A claimant lacked eligibility as an economic operator at the relevant time and this was sufficient to dispose of its claim against Gloucestershire County Council over the £600m+ procurement of an incinerator, a judge has ruled. In Community R4C Ltd v Gloucestershire County Council [2020] EWHC 1803 (QB) His Honour Judge Russen QC said that a core requirement for a valid claim under Regulation 91 of the Public Procurement Regulations 2015 was missing. The claimant, CR4C, was seeking damages against Gloucestershire in respect of its alleged breach of the 2015 Regulations and/or directly applicable principles of EU law in relation to a waste disposal contract awarded to UBB Waste Gloucestershire in 2016.

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Disputes & Regulatory Support

Pandemic related Freedom of Information Requests put pressure on public bodies

Public authorities, particularly within local government, are under increasing pressure because of a significant rise in the number of Freedom of Information (‘FOI’) requests. Over recent months, a large proportion of those requests relate to the COVID-19 pandemic, and how organisations and individuals have responded during the emergency.

Local authorities are concerned that diverting resources towards responding to an upsurge in FOI requests could impact on frontline services and other vital work. The Information Commissioner’s Office (ICO) says it has remained “pragmatic and empathetic” to the pressures public authorities are facing during the pandemic. However, it says it now wants public authorities to put in place clear plans to get back on track with their freedom of information work. It has promised to provide public bodies with maximum support for them to recover.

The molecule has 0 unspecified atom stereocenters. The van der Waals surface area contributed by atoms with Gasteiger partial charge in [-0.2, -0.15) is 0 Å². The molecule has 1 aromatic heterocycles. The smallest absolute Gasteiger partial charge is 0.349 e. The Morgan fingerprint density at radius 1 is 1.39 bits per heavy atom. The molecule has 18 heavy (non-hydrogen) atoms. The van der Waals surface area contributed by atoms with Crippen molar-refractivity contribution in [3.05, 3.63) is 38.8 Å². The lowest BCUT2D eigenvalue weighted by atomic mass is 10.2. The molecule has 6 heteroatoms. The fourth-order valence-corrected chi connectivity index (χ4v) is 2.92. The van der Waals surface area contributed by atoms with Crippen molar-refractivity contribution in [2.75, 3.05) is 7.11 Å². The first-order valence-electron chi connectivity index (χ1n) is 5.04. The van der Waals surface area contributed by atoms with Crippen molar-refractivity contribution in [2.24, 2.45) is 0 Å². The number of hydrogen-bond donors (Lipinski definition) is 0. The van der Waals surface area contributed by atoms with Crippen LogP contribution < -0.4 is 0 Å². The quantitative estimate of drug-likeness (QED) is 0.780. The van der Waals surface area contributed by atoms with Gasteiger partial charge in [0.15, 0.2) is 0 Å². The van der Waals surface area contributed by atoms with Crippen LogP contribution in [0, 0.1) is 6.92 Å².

How authorities respond to COVID-19 related FOI requests at this time is likely to be challenging. Some information requested will no doubt be exempt due to legal sensitivities, data protection issues, commercial interests and internal/external investigations. Effectively managing and responding to high volumes of requests is likely to require public bodies to put in place a strategy to ensure they comply with their obligations whilst remaining as transparent as possible.

Publications & Guidance

Government launches review of judicial review process with report expected later this year
Local Government Lawyer | July 31, 2020
The Ministry of Justice has set out the terms of reference for the review of the judicial review process which will consider “whether the right balance is being struck between the rights of citizens to challenge executive decisions and the need for effective and efficient government”.


Judge gives green light for judicial review challenge of planning permission for second tallest building in Birmingham
Local Government Lawyer | July 29, 2020
A High Court judge has granted permission for a judicial review challenge to the grant of planning permission by Birmingham City Council for what would be the second tallest building in the city. The planning permission is for a residential block in close proximity to the new HS2 station at Curzon Street. The review will consider five grounds relating to the inadequate treatment of heritage issues by the city council.